VACAVILLE — Annette Cook’s world became a little bigger Friday. At the same time, Vacaville’s carbon footprint got a little deeper.
Both happened at the opening of the new Eaton DC Quick Charger for electric vehicles at the Bella Vista park-and-ride lot. It is one of only 161 in the United States.
Cook, and many other electric vehicle owners, gathered Friday morning with several business and city officials to officially open the new quick-charge station that will make driving an electric vehicle between Sacramento and the Bay Area a more timely event.
“This is another shining milestone for Vacaville,” said Brian McLean, the city’s fleet and transit manager. “This is the future.”
McLean pointed to a line of electric vehicles parked in front of the older Level II chargers at the Bella Vista park-and-ride lot off Davis Street, the site of the new quick charger. The Level II chargers can take up to six hours to charge, depending upon the vehicle, while the new quick charger takes less than 30 minutes.
That’s about the time it can take to wait in line at a gas station, get gas and then get something to eat, Cook said. She owns a Nissan Leaf, which her husband usually only drove around the Sacramento area. She can now drive the vehicle from Sacramento to the Bay Area with a quick recharging stop in Vacaville.
“For just a quick trip to San Francisco, the Leaf was not an option but now it is,” said Cook, whose other vehicle is a Toyota Prius.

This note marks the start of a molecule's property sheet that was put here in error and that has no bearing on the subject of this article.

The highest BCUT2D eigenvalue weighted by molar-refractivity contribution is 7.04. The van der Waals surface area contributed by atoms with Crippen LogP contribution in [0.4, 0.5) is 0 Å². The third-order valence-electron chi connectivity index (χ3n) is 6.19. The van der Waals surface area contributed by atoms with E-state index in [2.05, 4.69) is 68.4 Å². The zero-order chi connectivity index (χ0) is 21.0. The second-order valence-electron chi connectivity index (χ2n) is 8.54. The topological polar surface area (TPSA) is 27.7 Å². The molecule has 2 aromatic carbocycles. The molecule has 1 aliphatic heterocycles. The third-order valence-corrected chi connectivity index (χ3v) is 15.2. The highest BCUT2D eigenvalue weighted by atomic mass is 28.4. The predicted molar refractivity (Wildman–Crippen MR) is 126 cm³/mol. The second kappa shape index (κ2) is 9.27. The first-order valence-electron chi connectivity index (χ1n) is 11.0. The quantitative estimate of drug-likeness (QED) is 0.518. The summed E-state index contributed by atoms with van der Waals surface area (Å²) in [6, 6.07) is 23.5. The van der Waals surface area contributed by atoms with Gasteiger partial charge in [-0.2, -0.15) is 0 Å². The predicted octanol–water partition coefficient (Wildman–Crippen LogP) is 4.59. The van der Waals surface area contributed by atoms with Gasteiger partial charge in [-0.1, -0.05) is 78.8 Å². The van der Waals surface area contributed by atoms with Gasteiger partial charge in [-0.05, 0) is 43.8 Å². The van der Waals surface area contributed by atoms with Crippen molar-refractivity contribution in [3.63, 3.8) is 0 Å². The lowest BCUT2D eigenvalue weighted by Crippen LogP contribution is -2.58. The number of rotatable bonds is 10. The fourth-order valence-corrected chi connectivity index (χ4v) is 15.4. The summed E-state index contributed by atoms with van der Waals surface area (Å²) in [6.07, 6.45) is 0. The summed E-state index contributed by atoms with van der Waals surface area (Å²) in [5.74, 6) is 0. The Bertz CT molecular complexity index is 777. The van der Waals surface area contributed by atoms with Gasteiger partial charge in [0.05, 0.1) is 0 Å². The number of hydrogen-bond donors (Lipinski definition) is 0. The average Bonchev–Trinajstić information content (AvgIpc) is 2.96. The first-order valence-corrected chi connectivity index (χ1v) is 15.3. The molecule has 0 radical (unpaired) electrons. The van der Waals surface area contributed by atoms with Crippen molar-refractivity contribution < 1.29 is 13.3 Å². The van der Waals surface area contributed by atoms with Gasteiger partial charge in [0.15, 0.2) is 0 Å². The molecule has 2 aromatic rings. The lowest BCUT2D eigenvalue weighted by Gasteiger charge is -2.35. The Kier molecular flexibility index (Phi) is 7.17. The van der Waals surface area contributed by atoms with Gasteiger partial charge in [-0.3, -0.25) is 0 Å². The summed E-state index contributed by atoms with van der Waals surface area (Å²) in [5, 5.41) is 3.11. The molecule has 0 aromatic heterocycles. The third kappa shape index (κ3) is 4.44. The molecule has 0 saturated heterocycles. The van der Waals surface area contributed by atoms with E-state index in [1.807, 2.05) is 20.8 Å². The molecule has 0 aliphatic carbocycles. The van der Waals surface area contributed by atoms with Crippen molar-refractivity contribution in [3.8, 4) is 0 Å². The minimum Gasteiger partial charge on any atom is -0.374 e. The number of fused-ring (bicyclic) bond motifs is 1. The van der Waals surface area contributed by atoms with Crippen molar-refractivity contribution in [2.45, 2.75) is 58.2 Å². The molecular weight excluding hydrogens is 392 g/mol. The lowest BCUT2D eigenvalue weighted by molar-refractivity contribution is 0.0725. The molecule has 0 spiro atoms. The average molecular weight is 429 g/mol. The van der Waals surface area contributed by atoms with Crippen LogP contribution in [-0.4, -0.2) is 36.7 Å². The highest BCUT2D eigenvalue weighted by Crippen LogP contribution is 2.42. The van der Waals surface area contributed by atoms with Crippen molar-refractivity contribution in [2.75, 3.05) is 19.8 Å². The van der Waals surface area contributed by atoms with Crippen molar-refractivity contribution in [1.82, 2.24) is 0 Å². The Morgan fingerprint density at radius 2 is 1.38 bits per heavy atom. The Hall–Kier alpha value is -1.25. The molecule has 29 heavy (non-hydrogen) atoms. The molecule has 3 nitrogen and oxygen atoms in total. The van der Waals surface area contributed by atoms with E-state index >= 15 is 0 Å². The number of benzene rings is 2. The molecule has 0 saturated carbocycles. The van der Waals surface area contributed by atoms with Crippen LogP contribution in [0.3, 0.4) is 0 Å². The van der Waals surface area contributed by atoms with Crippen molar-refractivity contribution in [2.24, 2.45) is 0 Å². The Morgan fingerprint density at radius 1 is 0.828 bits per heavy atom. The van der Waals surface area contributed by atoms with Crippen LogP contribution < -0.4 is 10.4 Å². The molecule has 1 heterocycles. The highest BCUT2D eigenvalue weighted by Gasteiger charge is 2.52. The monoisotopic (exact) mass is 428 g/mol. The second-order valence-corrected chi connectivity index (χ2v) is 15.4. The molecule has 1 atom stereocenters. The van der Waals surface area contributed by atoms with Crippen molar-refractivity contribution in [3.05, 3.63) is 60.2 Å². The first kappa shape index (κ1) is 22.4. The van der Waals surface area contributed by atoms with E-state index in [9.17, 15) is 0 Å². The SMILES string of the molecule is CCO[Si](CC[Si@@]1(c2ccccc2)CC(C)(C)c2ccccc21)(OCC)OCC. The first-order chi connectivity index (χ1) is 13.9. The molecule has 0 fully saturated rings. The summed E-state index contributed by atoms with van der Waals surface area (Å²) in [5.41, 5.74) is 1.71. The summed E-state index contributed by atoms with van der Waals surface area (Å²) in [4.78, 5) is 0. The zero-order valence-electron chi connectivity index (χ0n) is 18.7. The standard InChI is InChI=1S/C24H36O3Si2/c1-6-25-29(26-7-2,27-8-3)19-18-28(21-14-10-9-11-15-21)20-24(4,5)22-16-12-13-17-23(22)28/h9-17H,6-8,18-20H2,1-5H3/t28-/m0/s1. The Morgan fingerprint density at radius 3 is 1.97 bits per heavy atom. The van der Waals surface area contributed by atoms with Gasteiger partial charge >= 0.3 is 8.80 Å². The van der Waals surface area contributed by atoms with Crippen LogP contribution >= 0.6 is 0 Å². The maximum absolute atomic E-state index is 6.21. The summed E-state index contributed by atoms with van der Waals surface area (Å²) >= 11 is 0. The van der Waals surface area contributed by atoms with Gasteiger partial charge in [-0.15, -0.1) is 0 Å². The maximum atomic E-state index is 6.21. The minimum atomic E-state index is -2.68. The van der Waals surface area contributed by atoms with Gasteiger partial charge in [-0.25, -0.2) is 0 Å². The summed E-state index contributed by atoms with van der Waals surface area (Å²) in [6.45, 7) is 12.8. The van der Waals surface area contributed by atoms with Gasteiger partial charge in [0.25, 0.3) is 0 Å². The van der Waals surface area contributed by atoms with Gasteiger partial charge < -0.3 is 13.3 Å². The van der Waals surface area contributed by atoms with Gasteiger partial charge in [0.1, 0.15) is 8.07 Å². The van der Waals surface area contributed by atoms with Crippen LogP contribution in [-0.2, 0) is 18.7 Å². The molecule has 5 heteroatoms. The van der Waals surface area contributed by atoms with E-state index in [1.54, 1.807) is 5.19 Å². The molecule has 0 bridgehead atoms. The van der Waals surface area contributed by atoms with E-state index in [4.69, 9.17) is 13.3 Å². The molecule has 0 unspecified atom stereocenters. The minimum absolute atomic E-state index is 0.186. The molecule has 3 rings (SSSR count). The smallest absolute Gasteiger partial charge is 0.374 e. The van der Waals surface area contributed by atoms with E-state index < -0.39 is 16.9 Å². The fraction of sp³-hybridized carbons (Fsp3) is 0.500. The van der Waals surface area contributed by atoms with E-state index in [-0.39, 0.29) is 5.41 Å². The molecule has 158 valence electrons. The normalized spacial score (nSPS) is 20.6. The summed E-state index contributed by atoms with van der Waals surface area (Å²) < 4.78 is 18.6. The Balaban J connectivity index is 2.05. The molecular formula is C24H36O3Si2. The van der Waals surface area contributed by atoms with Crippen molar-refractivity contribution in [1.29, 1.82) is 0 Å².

The city incurred no financial costs for the installation of the charger. In addition, there are no utility costs because the bank of chargers, including the new quick charger, run from solar panels installed at the park-and-ride lot.
Vacaville Mayor Steve Hardy said that being given the opportunity to add the quick-charge station was the next logical step for a city that has long been a proponent of electric drive transportation. The city earned the nickname “Voltageville” a few years ago when it installed 40 charging stations and added 24 electric vehicles to its city fleet.
“We’re really trying to make an effort to help the atmosphere out,” Hardy said. “These cars are really coming into their own now.”
The nearest quick-charge facility is in San Ramon, but the Sacramento Municipal Utility District is set to install about eight within the next year, said Efrain Ornelas, transportation services fleet engineer for Pacific Gas & Electric Co.
The project, which also included upgrading Level II chargers up and down the Interstate 80 corridor, cost about $416,000. Of that, about $175,000 came from an Air Resources Board grant given to PG&E. The remainder, Ornelas said, was a shared cost between partners PG&E, Mitsubishi and Tokyo Electric Power Company. The city, also a partner, provided the site.
Ornelas estimated that about $100,000 of the project money was spent in Solano County.
The project started a few years ago, with a Japanese prototype from Tokyo Electric Power Company. The company wanted to see how it would work in a U.S. market. It was installed in 2010 at the Bella Vista location, but was not for public use. At the time, it was the first in the U.S., Ornelas said.
The prototype, which did not meet U.S. standards, was removed and the new unit, licensed through Eaton Corporation and worth about $60,000, was installed last month, Ornelas said.
“We really have a vested interest in continuing to push forward with alternative fuel modes,” McLean said.
Reach Susan Winlow at 427-6955 or firstname.lastname@example.org. Follow her on Twitter at www.twitter.com/swinlowdr.